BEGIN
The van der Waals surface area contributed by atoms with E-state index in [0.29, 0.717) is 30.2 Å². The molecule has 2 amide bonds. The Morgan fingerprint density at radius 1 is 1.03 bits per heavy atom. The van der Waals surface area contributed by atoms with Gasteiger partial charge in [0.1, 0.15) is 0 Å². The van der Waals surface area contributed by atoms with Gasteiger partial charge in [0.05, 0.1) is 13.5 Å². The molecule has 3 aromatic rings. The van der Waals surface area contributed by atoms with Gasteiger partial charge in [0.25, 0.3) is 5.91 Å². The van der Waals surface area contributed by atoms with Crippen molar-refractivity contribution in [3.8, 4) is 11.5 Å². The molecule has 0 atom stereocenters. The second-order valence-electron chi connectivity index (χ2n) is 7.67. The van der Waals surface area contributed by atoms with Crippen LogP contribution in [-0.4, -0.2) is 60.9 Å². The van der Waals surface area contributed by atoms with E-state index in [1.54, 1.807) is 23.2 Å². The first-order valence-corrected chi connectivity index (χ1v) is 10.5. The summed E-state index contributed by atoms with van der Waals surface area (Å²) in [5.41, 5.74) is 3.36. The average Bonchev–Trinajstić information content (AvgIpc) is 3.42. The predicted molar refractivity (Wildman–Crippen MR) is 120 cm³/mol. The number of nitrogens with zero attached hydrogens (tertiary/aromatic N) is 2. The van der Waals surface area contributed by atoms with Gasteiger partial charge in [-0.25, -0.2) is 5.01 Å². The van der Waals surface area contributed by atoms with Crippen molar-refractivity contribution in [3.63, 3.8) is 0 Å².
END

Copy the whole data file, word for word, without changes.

The van der Waals surface area contributed by atoms with E-state index in [0.29, 0.717) is 30.2 Å². The molecule has 2 amide bonds. The Morgan fingerprint density at radius 1 is 1.03 bits per heavy atom. The van der Waals surface area contributed by atoms with Gasteiger partial charge in [0.1, 0.15) is 0 Å². The van der Waals surface area contributed by atoms with Gasteiger partial charge in [0.05, 0.1) is 13.5 Å². The molecule has 3 aromatic rings. The van der Waals surface area contributed by atoms with Gasteiger partial charge in [0.25, 0.3) is 5.91 Å². The van der Waals surface area contributed by atoms with Crippen molar-refractivity contribution in [3.8, 4) is 11.5 Å². The molecule has 0 atom stereocenters. The second-order valence-electron chi connectivity index (χ2n) is 7.67. The van der Waals surface area contributed by atoms with Crippen LogP contribution in [-0.4, -0.2) is 60.9 Å². The van der Waals surface area contributed by atoms with E-state index in [1.54, 1.807) is 23.2 Å². The first-order valence-corrected chi connectivity index (χ1v) is 10.5. The summed E-state index contributed by atoms with van der Waals surface area (Å²) in [5.41, 5.74) is 3.36. The average Bonchev–Trinajstić information content (AvgIpc) is 3.42. The predicted molar refractivity (Wildman–Crippen MR) is 120 cm³/mol. The number of nitrogens with zero attached hydrogens (tertiary/aromatic N) is 2. The van der Waals surface area contributed by atoms with Gasteiger partial charge in [-0.25, -0.2) is 5.01 Å². The van der Waals surface area contributed by atoms with Crippen molar-refractivity contribution in [3.63, 3.8) is 0 Å².